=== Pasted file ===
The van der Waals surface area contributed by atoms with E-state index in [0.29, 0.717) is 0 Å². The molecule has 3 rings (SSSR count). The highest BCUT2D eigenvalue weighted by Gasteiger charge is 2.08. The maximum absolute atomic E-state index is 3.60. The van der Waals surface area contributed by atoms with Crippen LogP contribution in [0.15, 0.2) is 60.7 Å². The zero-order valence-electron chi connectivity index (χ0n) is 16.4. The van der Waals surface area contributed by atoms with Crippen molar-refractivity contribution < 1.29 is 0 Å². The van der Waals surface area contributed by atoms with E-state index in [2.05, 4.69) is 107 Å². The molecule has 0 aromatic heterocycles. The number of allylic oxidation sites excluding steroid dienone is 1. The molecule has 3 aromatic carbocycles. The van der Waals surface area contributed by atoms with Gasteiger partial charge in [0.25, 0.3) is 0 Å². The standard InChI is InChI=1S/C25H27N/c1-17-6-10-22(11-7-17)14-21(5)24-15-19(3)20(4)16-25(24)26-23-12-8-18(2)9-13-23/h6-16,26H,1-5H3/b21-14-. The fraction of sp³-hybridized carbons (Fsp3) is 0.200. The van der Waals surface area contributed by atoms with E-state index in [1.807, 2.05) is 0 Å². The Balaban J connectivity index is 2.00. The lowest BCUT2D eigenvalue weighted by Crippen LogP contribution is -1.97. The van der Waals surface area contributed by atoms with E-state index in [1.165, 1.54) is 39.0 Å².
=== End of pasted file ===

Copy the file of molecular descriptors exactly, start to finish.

The van der Waals surface area contributed by atoms with E-state index in [0.29, 0.717) is 0 Å². The molecule has 3 rings (SSSR count). The highest BCUT2D eigenvalue weighted by Gasteiger charge is 2.08. The maximum absolute atomic E-state index is 3.60. The van der Waals surface area contributed by atoms with Crippen LogP contribution in [0.15, 0.2) is 60.7 Å². The zero-order valence-electron chi connectivity index (χ0n) is 16.4. The van der Waals surface area contributed by atoms with Crippen molar-refractivity contribution < 1.29 is 0 Å². The van der Waals surface area contributed by atoms with E-state index in [2.05, 4.69) is 107 Å². The molecule has 0 aromatic heterocycles. The number of allylic oxidation sites excluding steroid dienone is 1. The molecule has 3 aromatic carbocycles. The van der Waals surface area contributed by atoms with Gasteiger partial charge in [0.25, 0.3) is 0 Å². The standard InChI is InChI=1S/C25H27N/c1-17-6-10-22(11-7-17)14-21(5)24-15-19(3)20(4)16-25(24)26-23-12-8-18(2)9-13-23/h6-16,26H,1-5H3/b21-14-. The fraction of sp³-hybridized carbons (Fsp3) is 0.200. The van der Waals surface area contributed by atoms with E-state index in [1.807, 2.05) is 0 Å². The Balaban J connectivity index is 2.00. The lowest BCUT2D eigenvalue weighted by Crippen LogP contribution is -1.97. The van der Waals surface area contributed by atoms with E-state index in [1.165, 1.54) is 39.0 Å².